Sounds of Investment and Loss from East London
Published by Repeater, 20 September, 2018
by Alberto Duman Anna Minton Dan Hancox Malcolm James
The impact of global capital and foreign investment on local communities is being felt in major cities across the world. Since the 2012 Olympics was awarded to the British capital, East London has been at the heart of the largest and most all-encompassing top-down urban regeneration strategy in civic history. At the centre of this has been the local government, Newham Council, and their daring proposal: an “Arc of Opportunity” for developers to transform 1,412 hectares of Newham. This proposal was outlined in a short film, London’s Regeneration Supernova, and shown to foreign developers and businesses at the 2010 Shanghai World Expo.
While the sweeping changes to East London have been keenly felt by locals, the symbolism and practicalities of these changes – for the local area, and the world alike – are overdue serious investigation. Regeneration Songs is about how places are turned into simple stories for packaged investment opportunities, how people living in those places relate to those stories, and how music and art can render those stories in many different ways.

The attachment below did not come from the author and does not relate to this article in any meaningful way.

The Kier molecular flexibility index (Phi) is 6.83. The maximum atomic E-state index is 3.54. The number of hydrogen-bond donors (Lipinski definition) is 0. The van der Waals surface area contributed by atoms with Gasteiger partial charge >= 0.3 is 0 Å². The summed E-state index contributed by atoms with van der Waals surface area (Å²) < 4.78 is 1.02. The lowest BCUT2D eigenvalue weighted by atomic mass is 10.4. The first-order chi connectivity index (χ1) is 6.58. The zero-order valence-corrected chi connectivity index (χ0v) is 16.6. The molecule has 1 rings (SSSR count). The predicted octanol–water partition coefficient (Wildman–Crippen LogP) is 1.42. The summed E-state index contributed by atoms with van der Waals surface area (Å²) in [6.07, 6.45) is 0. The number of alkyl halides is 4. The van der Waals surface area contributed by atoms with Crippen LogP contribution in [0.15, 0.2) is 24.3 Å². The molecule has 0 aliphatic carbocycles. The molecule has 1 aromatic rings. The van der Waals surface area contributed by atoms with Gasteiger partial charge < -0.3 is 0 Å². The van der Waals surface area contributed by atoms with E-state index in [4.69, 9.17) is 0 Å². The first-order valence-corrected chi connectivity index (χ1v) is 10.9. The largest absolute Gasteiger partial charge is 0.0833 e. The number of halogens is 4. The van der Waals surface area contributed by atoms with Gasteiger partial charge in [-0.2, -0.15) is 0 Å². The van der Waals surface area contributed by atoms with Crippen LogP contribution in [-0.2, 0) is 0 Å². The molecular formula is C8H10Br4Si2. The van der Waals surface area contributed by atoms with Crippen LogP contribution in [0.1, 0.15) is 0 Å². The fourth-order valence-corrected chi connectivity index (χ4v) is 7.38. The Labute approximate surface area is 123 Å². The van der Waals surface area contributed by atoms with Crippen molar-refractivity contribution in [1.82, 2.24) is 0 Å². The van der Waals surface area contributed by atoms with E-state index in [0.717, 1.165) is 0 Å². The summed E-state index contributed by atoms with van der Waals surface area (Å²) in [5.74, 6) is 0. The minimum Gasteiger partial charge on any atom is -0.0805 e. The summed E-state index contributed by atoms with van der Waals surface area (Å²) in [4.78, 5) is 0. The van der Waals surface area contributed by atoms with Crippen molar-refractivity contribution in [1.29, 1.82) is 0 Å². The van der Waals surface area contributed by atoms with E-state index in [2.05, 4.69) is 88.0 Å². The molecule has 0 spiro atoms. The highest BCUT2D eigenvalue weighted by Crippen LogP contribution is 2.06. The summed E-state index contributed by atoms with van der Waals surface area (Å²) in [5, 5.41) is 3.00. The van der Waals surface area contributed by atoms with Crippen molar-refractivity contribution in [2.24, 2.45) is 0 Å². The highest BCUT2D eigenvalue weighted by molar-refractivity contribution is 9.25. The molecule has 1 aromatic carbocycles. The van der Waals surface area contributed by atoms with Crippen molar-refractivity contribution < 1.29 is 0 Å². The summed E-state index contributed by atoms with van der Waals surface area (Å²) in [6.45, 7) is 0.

The book will also include a download code to obtain the related musical project, Music for Masterplanning – in which musicians from East London soundtracked London’s Regeneration Supernova – and a glossy insert detailing the artists involved.
Contributors include Owen Hatherley, Joy White, Douglas Murphy and Will Jennings.
“A compelling range of passionate voices that together shine a powerful spotlight on the realities of East London’s regeneration, providing a kaleidoscopic compendium of stories behind the generic gloss of the developers’ hoardings.”
Oliver Wainwright, The Guardian
“Before change can happen in a city, it has to be imagined. This caustic collection of essays peers past the politicians’ and developers’ ‘visions’ reimagining one patch of supergentrified London to reveal the realities underneath, and the other imaginings, histories and radical alternatives too often buried beneath the gloss. Essential reading.”
Tom Dyckhoff, author of The Age of Spectacle: Adventures in Architecture and the 21st Century
“A lively collection of testimony, analysis, lamentation and protest… as varied and vital as the city it documents.”
David Madden, co-author of In Defense of Housing
“Regeneration Songs disrupts the common language of urban regeneration to find new ways of speaking about, writing and hearing the city. Bringing together artists, activists, critics, writers and teachers, it tells stories of the everyday, the angry, the unregenerate and the undaunted. Piecing together a soundtrack for a changing urban landscape, it listens hardest for what is least often heard in standard narratives of investment and opportunity as cities are re-made as sites of intensified development.”